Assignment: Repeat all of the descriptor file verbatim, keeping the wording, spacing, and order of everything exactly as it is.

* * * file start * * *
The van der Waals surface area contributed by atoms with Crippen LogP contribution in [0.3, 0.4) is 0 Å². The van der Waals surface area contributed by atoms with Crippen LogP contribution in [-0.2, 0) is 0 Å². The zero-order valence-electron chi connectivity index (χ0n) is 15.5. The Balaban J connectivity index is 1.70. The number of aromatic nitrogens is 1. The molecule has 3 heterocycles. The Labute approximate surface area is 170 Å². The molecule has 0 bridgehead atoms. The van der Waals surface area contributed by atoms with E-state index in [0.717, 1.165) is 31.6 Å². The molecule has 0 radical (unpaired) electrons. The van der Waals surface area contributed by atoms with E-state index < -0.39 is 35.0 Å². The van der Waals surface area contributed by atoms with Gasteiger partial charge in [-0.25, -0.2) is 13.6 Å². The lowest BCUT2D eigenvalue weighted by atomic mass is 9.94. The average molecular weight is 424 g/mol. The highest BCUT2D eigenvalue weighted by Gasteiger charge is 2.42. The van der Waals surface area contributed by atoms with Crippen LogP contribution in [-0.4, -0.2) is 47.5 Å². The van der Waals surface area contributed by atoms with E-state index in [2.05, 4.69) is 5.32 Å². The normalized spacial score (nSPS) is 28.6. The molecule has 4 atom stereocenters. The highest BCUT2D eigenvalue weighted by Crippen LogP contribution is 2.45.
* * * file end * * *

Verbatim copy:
The van der Waals surface area contributed by atoms with Crippen LogP contribution in [0.3, 0.4) is 0 Å². The van der Waals surface area contributed by atoms with Crippen LogP contribution in [-0.2, 0) is 0 Å². The zero-order valence-electron chi connectivity index (χ0n) is 15.5. The Balaban J connectivity index is 1.70. The number of aromatic nitrogens is 1. The molecule has 3 heterocycles. The Labute approximate surface area is 170 Å². The molecule has 0 bridgehead atoms. The van der Waals surface area contributed by atoms with E-state index in [0.717, 1.165) is 31.6 Å². The molecule has 0 radical (unpaired) electrons. The van der Waals surface area contributed by atoms with E-state index < -0.39 is 35.0 Å². The van der Waals surface area contributed by atoms with Gasteiger partial charge in [-0.25, -0.2) is 13.6 Å². The lowest BCUT2D eigenvalue weighted by atomic mass is 9.94. The average molecular weight is 424 g/mol. The highest BCUT2D eigenvalue weighted by Gasteiger charge is 2.42. The van der Waals surface area contributed by atoms with Crippen LogP contribution in [-0.4, -0.2) is 47.5 Å². The van der Waals surface area contributed by atoms with E-state index in [2.05, 4.69) is 5.32 Å². The normalized spacial score (nSPS) is 28.6. The molecule has 4 atom stereocenters. The highest BCUT2D eigenvalue weighted by Crippen LogP contribution is 2.45.